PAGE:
Joshua via Flickr Creative Common
Joshua via Flickr Creative Common

The Kew Royal Botanic Gardens, located in the UK, recently released the first annual State of the World’s Plants report, which provides a baseline assessment on the state of plants and vegetation all over the world. The one of a kind report is a joint effort of more than 80 scientists over the course of 2015.

“This is the first ever global assessment on the state of the world’s plants,” said Kathy Willis, Kew’s director of science at the Royal Botanic Gardens, in a statement. “I find this remarkable given the importance of plants to all of our lives– from food, medicines, clothing, building materials and biofuels, to climate regulation. This report therefore provides the first step in filling this critical knowledge gap.”

image via The Kew Royal Botanic Gardens
image via The Kew Royal Botanic Gardens

There are currently 391,000 vascular plant species known to science, the report finds, and at least 31,128 plant species are found to be useful plants that fulfill a particular need for humans, animals, or the wider environment.

Important vegetation areas have been identified globally, but very few currently have conservation protection. Many important areas--where there are an incredible quantity and diversity of plants-- are degrading or even disappearing entirely due to human behaviors, including land-use change, climate change, pests, and diseases.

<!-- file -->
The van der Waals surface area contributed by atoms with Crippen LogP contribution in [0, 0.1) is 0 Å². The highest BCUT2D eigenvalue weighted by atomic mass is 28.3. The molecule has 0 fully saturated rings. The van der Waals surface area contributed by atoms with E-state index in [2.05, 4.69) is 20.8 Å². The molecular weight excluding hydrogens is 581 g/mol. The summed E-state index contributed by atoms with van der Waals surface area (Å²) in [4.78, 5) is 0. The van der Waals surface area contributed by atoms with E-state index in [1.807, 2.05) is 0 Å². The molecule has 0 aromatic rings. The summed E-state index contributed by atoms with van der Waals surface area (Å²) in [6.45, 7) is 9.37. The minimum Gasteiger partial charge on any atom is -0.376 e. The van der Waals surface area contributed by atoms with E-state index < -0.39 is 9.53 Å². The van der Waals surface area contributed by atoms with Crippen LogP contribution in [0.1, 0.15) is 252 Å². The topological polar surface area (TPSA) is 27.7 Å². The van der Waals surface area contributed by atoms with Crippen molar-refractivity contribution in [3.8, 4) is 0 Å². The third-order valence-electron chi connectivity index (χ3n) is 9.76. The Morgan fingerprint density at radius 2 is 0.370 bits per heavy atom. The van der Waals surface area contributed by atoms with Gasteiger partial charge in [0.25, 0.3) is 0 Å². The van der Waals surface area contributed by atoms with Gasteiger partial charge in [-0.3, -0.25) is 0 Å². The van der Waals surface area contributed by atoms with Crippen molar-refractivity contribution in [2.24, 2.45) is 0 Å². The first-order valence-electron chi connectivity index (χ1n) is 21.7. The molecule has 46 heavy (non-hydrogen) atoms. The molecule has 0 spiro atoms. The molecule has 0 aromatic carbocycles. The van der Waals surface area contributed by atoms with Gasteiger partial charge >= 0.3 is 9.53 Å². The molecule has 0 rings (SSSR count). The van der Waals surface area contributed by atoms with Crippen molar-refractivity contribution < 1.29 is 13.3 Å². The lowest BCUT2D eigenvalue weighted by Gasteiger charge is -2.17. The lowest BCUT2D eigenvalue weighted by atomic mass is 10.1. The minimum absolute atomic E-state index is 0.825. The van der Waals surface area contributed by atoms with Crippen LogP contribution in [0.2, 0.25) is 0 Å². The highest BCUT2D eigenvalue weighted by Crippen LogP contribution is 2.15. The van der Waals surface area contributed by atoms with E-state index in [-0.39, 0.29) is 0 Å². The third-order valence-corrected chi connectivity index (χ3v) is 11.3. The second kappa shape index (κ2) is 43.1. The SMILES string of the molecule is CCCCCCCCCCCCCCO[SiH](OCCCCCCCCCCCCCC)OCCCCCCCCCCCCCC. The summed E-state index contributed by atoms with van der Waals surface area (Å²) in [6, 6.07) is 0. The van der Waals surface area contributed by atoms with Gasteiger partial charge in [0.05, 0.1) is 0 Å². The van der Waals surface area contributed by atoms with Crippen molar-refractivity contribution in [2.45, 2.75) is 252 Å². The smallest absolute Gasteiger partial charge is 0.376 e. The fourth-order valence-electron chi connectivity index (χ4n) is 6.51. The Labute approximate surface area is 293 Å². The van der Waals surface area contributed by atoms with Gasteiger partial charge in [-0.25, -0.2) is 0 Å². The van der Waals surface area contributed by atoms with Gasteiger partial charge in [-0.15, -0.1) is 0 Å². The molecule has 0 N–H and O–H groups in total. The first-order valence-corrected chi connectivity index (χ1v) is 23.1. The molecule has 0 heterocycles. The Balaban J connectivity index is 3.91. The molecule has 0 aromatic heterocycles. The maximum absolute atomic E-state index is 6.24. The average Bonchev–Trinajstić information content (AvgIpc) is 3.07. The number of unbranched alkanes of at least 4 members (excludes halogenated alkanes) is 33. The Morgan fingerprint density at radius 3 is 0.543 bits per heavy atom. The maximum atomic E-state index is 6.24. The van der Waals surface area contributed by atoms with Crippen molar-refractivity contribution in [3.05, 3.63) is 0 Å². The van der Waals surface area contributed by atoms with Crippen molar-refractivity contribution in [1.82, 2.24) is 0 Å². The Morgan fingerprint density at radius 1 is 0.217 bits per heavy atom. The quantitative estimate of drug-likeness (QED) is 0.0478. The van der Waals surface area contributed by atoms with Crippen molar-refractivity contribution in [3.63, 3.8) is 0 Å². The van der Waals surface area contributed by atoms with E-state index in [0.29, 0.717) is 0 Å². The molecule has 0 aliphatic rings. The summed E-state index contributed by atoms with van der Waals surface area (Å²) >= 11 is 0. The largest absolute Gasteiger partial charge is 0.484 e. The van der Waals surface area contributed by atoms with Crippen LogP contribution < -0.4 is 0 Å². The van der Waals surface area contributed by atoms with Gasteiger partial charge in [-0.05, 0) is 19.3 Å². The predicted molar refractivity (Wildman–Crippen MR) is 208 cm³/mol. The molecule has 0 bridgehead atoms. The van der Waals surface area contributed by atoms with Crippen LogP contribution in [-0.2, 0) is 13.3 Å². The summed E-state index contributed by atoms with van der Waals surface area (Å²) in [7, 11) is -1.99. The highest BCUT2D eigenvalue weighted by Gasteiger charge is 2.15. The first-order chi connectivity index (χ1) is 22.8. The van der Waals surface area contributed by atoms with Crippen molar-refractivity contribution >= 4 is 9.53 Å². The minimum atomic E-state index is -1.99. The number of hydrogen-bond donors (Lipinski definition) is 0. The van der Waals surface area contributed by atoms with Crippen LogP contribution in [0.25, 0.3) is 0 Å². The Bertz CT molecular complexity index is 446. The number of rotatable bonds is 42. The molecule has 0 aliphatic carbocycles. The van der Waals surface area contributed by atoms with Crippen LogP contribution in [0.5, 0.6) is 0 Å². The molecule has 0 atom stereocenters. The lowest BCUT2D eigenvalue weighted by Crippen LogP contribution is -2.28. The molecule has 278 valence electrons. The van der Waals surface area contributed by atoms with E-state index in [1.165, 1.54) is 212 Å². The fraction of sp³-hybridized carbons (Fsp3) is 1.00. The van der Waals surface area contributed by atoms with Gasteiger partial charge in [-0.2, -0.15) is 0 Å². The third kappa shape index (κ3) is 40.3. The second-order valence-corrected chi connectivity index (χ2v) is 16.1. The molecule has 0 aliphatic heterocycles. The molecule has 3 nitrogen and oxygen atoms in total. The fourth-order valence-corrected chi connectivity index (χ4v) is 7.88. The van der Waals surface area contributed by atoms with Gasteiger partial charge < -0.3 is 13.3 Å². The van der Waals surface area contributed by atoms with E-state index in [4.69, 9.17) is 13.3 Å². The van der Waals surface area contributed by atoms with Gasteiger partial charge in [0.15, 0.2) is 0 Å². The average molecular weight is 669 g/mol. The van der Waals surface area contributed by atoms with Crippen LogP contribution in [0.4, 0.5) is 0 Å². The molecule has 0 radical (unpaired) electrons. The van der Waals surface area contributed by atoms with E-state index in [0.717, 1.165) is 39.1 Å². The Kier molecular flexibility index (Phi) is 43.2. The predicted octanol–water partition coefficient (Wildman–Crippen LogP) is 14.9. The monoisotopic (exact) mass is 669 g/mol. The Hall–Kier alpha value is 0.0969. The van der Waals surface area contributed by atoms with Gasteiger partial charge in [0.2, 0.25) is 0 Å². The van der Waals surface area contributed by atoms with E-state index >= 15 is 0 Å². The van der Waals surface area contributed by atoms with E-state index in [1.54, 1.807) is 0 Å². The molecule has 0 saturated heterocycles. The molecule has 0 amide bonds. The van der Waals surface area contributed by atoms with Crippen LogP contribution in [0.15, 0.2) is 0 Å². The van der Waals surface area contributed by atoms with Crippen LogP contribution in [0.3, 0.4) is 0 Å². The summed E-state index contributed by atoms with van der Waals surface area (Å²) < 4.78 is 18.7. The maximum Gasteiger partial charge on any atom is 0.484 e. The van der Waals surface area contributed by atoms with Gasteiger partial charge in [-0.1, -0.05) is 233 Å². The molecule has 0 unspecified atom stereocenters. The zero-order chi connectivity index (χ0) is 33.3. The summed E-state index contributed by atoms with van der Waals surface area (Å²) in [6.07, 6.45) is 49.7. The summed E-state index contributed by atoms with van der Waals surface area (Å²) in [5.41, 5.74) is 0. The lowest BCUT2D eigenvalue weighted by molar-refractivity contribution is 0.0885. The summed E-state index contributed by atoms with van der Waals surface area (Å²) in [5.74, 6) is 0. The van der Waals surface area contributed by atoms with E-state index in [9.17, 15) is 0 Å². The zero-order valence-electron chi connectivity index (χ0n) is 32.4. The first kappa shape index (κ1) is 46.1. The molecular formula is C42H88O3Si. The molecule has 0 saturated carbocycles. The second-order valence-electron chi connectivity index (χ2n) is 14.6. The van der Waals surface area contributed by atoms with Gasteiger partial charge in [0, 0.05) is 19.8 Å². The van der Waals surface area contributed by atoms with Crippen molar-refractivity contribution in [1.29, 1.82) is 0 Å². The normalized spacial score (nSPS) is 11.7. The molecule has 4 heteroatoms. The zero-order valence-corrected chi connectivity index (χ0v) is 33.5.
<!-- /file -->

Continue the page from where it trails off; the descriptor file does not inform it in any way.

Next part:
image via The Kew Royal Botanic Gardens
image via The Kew Royal Botanic Gardens

According to the report, the surface of the planet is warming each year at an average rate faster than any trend seen in the past 1,400 years. As more than 10% of the earth’s vegetated surface is highly sensitive to climatic variability, about one in five plants in the world will be threatened with extinction without proper solutions.

image via The Kew Royal Botanic Gardens
image via The Kew Royal Botanic Gardens

The Nagoya Protocol, a transparent legal framework adopted by international entities, was created in October 2010 to preserve the plant diversity and tackle unauthorized use of biological resources. So far, the Nagoya Protocol has been ratified by 74 parties, including the U.S., which joined in March, 2016.

Read the full report here>>